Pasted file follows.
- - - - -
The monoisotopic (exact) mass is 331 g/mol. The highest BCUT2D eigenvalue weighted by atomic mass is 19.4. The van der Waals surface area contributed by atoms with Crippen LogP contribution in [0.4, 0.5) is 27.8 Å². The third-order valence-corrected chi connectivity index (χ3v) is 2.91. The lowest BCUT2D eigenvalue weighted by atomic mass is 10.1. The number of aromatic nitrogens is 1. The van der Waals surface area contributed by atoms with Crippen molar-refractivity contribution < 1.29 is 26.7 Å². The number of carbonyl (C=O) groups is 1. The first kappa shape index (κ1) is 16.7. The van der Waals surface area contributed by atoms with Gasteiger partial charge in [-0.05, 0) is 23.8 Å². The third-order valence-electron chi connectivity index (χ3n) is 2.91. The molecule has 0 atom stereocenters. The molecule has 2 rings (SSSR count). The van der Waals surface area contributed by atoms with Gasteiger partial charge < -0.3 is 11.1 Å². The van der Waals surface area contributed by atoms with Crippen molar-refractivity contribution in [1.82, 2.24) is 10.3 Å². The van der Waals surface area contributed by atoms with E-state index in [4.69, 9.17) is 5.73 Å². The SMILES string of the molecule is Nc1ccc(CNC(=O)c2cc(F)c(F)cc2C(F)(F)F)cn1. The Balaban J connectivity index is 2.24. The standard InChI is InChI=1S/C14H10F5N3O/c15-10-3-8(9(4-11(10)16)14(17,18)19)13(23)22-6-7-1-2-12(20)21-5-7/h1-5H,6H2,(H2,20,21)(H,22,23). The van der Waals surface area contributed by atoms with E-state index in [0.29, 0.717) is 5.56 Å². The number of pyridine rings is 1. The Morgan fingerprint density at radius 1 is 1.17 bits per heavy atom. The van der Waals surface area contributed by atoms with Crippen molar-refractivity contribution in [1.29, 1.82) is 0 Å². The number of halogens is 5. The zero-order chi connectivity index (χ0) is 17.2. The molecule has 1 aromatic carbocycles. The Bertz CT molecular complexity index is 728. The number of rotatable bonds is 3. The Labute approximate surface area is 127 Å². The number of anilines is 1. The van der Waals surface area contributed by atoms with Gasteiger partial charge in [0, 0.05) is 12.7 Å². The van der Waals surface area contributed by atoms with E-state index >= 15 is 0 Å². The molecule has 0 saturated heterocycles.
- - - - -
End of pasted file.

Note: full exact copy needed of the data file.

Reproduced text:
The monoisotopic (exact) mass is 331 g/mol. The highest BCUT2D eigenvalue weighted by atomic mass is 19.4. The van der Waals surface area contributed by atoms with Crippen LogP contribution in [0.4, 0.5) is 27.8 Å². The third-order valence-corrected chi connectivity index (χ3v) is 2.91. The lowest BCUT2D eigenvalue weighted by atomic mass is 10.1. The number of aromatic nitrogens is 1. The van der Waals surface area contributed by atoms with Crippen molar-refractivity contribution < 1.29 is 26.7 Å². The number of carbonyl (C=O) groups is 1. The first kappa shape index (κ1) is 16.7. The van der Waals surface area contributed by atoms with Gasteiger partial charge in [-0.05, 0) is 23.8 Å². The third-order valence-electron chi connectivity index (χ3n) is 2.91. The molecule has 0 atom stereocenters. The molecule has 2 rings (SSSR count). The van der Waals surface area contributed by atoms with Gasteiger partial charge < -0.3 is 11.1 Å². The van der Waals surface area contributed by atoms with Crippen molar-refractivity contribution in [1.82, 2.24) is 10.3 Å². The van der Waals surface area contributed by atoms with E-state index in [4.69, 9.17) is 5.73 Å². The SMILES string of the molecule is Nc1ccc(CNC(=O)c2cc(F)c(F)cc2C(F)(F)F)cn1. The Balaban J connectivity index is 2.24. The standard InChI is InChI=1S/C14H10F5N3O/c15-10-3-8(9(4-11(10)16)14(17,18)19)13(23)22-6-7-1-2-12(20)21-5-7/h1-5H,6H2,(H2,20,21)(H,22,23). The van der Waals surface area contributed by atoms with E-state index in [0.29, 0.717) is 5.56 Å². The number of pyridine rings is 1. The Morgan fingerprint density at radius 1 is 1.17 bits per heavy atom. The van der Waals surface area contributed by atoms with Crippen molar-refractivity contribution in [1.29, 1.82) is 0 Å². The number of halogens is 5. The zero-order chi connectivity index (χ0) is 17.2. The molecule has 1 aromatic carbocycles. The Bertz CT molecular complexity index is 728. The number of rotatable bonds is 3. The Labute approximate surface area is 127 Å². The number of anilines is 1. The van der Waals surface area contributed by atoms with Gasteiger partial charge in [0, 0.05) is 12.7 Å². The van der Waals surface area contributed by atoms with E-state index >= 15 is 0 Å². The molecule has 0 saturated heterocycles.